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Allan Agaw, a 16 year old student, clearly cherishes the sharing tradition of his society—he hopes to give back to his Buid community in the Philippines after he completes his education. The spirit of giving and sharing, an outstanding characteristic of the Buid, was noted in the scholarly works of Thomas Gibson and, more recently, in news stories about Laki Iwan, the generous Buid elder who died in 2006 after donating land for the school where young Agaw is now studying.

Buid scriptA news report from the Philippines last week indicates that the school that Laki Iwan founded in the mountains of Mindoro Island is trying to teach traditional Buid values while educating young people with skills for the modern world. This current report updates earlier ones about the Buid school published in 2006 and 2008.

The issues are similar in all three accounts. Buid children have difficulty fitting into schools composed of mostly mainstream Filipino students. Also, they have problems retaining their cultural values in the face of the dominant Filipino society. Yet many realize the importance of preserving traditional Buid social values—such as the sharing exemplified by Laki Iwan, and, apparently, Allan Agaw.

Mr. Iwan was a 90 year old farmer who died in 2006 after donating numerous plots of land to found schools. He insisted that Mangyan children should be educated and learn Western ways, but that they needed to retain the best of their own culture, such as, for the Buid, their unique written language. (Mangyan is the generic name for the seven different indigenous societies of Mindoro Island, including the Buid.)

The school he founded for Mangyan children in his village, Danlog, had 10 students enrolled in it when he died in 2006. In 2008 it had 48 students, and last week’s report indicates that it now has 60. A Facebook post from 2011 put the number of students at 108: 57 in elementary programs and 51 in high school.  It is likely that the news story last week was only giving the enrollment in the high school, though that wasn’t clear.

The reporter last week told stories that are similar to the ones of five and seven years ago, though it differs in some of the details. One difference: last week’s report says that the school, named Pamana Ka, and acronym, was established by the Franciscan Missionaries of Mary (FMM), while the two earlier accounts indicated that it was founded by the Mangyan people. Presumably, both were involved in getting it started. The most recent report indicates that the current director of the school, Aristea Bautista, is from the FMM.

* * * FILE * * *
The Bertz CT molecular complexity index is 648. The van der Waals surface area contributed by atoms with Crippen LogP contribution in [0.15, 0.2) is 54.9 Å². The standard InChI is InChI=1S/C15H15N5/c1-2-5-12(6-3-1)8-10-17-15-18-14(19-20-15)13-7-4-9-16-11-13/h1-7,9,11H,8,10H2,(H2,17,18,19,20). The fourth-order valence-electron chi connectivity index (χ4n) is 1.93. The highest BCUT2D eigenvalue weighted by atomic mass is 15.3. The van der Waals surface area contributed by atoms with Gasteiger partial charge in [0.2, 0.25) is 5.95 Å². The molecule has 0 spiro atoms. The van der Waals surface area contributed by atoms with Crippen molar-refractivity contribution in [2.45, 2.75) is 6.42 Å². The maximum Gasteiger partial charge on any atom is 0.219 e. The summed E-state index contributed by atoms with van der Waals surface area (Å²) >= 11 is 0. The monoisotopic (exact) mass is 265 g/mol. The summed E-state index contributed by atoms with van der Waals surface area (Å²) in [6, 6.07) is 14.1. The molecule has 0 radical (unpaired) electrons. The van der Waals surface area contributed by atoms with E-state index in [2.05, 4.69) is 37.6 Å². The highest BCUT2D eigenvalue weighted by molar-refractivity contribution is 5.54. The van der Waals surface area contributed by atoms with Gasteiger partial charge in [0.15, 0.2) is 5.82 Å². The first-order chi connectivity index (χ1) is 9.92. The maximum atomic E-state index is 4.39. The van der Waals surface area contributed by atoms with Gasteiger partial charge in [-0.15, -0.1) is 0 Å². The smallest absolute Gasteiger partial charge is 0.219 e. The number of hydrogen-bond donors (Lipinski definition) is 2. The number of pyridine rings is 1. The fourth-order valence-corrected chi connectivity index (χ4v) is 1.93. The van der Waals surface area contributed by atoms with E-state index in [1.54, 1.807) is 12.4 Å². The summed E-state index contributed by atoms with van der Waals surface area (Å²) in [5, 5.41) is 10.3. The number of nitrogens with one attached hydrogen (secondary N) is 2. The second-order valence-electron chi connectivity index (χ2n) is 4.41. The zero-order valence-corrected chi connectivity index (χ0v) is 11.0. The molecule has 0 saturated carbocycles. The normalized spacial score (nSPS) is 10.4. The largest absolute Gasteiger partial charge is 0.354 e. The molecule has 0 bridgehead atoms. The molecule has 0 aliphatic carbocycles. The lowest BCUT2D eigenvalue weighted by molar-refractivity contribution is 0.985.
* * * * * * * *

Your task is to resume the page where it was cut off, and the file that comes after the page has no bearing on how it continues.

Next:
The reporter found that everyone in the school emphasized the importance of Buid traditional culture. Bapa Ane Arevalo, an elder who teaches the ancient Buid script, said, “there are Mangyan[s] who, after studying in the lowlands, come back to the community but don’t speak our language anymore. It’s as if they’re ashamed of being a Mangyan.”

Before Pamana Ka was built 14 years ago, young Buid who wanted an education had to study in schools in the lowlands that are part of the majority Filipino culture. Clara Panagsagan, a science teacher, recalls being told, in such a school, that as a Mangyan she knew nothing.

Alma Aguilan, a mathematics teacher, noted that at a lowland school she was laughed at and humiliated because of her inability to correctly pronounce the word “present” the first time attendance was called. As time went on, even when she knew answers, she still hesitated about participating in classes for fear of having similar experiences. The need for Pamana Ka, a school by and for the indigenous kids, was evident.

Students remain on the Pamana Ka campus most of the year in dormitories, one for the boys, one for the girls, since their homes are so far from the school. The staff also live in the community because their home villages are scattered all over the mountains of Mindoro.

Margie Munoy Siquico, who formerly taught at Pamana Ka, told the journalist that the education of the students doesn’t stop for vacation breaks. She says that all the subjects taught in the school—reading, science, math, Filipino—are infused with Mangyan traditions and cultures because all the teachers themselves are from Mangyan communities.

The Buid elders in Danlog also play an important role in imparting their skills, practices, knowledge, and spiritual values to the students and teachers, especially through the stories they tell. Aristea Bautista, the school director, indicates that the school is committed to restoring “the faith … of the children in indigenous knowledge systems and practices…”

To further that goal, the school curriculum includes the subject “lupaing ninuno,” or “ancestral domain.” Taught at the end of the afternoon every day, the class focuses on teaching Mangyan cultural values, rituals, and agricultural practices.

Juanito Lumawig, Jr., who teaches science in the school, values the ancestral domain course. He told the reporter (in an English translation), “our dream, along with accepting the type of education that we advance, is for everyone to regard our ancestral domain as our sacred spring of knowledge and life.”

The Mangyan students at Pamana Ka raise vegetables and fruits in the fields around the school, and they take care of poultry and fish in a pond on the campus, all of which provide foods that they eat.

The school is getting some financial support from the Department of Education—Indigenous Peoples Education Office, assisted by the Australian Agency for International Development.